As to Town Defendants, the submitted evidence demonstrates that the Town Defendants are entitled to judgment as a matter of law; therefore, the Court GRANTS Town Defendants' motion for summary judgment. As to Village Defendant, the submitted evidence demonstrates that the Village is also entitled to judgment as a matter of law; therefore, the Court GRANTS Village Defendant's motion for summary judgment.

The Court will first address the Town Defendants' motion for summary judgment and then the Village Defendants' motion for summary judgment.



The following summary of the facts is based upon Town Defendants' Local Rule 56.1 Statements, Plaintiff's Local Rule 56.1 Counterstatement and affidavits in opposition, and the submitted evidence. The recited facts, infra, are undisputed unless otherwise noted.

Plaintiff Serby lives in the Village of Hewlett Neck, in Nassau County, with his dog, Wingo. In late January 2003, Defendant Denise Ayre*fn2 called the Village of Hewlett Neck Clerk to make a complaint about Plaintiff's dog. On February 7, 2003, Town Animal Control Officer Willix was dispatched to Ayre's house to follow up on the complaint. As a result, pursuant to N.Y. Agriculture and Markets law § 121, Ayre signed a "Dangerous Dog Complaint" ("dog complaint") against Wingo. Serby contends that Ayre was "egged on" to fill out the dog complaint; she would not have done so if she had not been pressured by Willix.

Serby also disputes the Town's authority to investigate the dog complaint asserting that, at the time of Ayre's dog complaint, no dog seizure contract existed between the Village and the Town. Serby also takes issue with the characterization of his dog, Wingo, as dangerous.

Willix filed the dog complaint with the Nassau County district court. Finding probable cause, the judge set a hearing in early March 2003 and issued an order directing (a) the immediate seizure of Wingo and (b) that Wingo be held pending the March 2003 hearing. Plaintiff disputes that there was probable cause to issue the order. He further asserts that the order is facially defective, but does not elaborate his reasons for this contention.

In compliance with the order, at approximately 10:00 a.m. on March 3, 2003, Town Animal Control Officers Olson and Kaminski, together with Nassau County P.O. Lutz, went to Serby's house to seize Wingo. It is Town policy to have a police officer accompany animal control officers when they attempt to seize an animal. Plaintiff refused to comply with the court's order, keeping Wingo with him in the house. Seeking backup, the Animal Control Officers contacted their supervisor, Defendant Gary Shaw, and P.O. Lutz contacted Sergeant Frank Sabella, his supervisor. When both supervisors arrived at Plaintiff's home, another attempt was made to seize Wingo. Like the first, the second attempt was unsuccessful. The Town Defendants state that this entire exchange lasted approximately 40 minutes, after which they left Plaintiff's property. Plaintiff disputes the Town Defendants' time estimation, countering that he was not able to leave his house until around 2:30 p.m. Serby also counters that he was denied the use and enjoyment of his dog because P.O. Lutz threatened to arrest him and to seize Wingo if either left the house.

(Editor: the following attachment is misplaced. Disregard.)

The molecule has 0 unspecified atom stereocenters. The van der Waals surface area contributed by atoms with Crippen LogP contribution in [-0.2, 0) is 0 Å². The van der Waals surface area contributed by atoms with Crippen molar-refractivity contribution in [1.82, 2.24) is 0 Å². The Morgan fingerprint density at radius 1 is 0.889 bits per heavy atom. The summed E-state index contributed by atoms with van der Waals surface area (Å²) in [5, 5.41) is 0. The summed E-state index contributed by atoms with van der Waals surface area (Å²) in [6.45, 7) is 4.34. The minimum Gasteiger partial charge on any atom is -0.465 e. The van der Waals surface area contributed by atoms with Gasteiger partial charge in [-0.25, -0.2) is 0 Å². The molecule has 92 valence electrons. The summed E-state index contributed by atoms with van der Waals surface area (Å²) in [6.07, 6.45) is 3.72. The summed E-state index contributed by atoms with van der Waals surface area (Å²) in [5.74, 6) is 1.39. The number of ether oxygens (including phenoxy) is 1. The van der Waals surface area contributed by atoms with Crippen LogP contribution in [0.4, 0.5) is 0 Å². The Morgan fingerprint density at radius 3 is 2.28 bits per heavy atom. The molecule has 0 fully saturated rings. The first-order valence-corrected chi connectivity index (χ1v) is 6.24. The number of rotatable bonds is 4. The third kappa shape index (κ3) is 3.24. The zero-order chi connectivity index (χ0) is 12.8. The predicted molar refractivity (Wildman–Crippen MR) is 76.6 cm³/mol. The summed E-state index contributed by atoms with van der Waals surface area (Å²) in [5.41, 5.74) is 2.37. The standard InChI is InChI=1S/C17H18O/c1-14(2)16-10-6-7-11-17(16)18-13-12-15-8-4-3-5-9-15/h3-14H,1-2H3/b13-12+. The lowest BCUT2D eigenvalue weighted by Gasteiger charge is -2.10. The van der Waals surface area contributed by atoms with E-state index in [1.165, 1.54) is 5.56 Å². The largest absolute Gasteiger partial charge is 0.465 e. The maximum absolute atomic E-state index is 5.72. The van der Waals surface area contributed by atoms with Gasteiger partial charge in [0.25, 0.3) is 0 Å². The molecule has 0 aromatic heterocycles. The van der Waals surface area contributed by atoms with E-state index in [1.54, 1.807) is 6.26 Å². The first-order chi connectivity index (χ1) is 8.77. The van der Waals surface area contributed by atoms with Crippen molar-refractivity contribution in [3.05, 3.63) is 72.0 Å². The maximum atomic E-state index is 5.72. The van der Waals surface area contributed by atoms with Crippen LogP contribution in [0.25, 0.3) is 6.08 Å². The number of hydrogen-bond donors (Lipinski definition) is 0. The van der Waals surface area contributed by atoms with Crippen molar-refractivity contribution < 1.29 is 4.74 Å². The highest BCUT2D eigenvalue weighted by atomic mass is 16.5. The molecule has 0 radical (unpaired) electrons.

Thereafter, Plaintiff filed an Order to Show Cause with the Nassau County district court seeking to vacate the Dangerous Dog Order and to declare the dangerous dog statute unconstitutional. The judge signed the Order to Show Cause, stayed the enforcement of the Dangerous Dog Order, and set a March 5, 2003 hearing date.

The Town was originally represented by Deputy Town Attorney Mario Bove, now a defendant in this action, who represented Defendant Willix at her deposition held in that action. Plaintiff contends that Bove's prosecution of the action was malicious. Eventually, the Town retained outside counsel to prosecute the dangerous dog action against Serby. Ultimately, though, because dog complainant Defendant Ayre declined to appear to testify in the Town's case (despite being subpoenaed to do so), the Complaint was withdrawn. Thus, no rulings were made on Serby's motions filed in that action.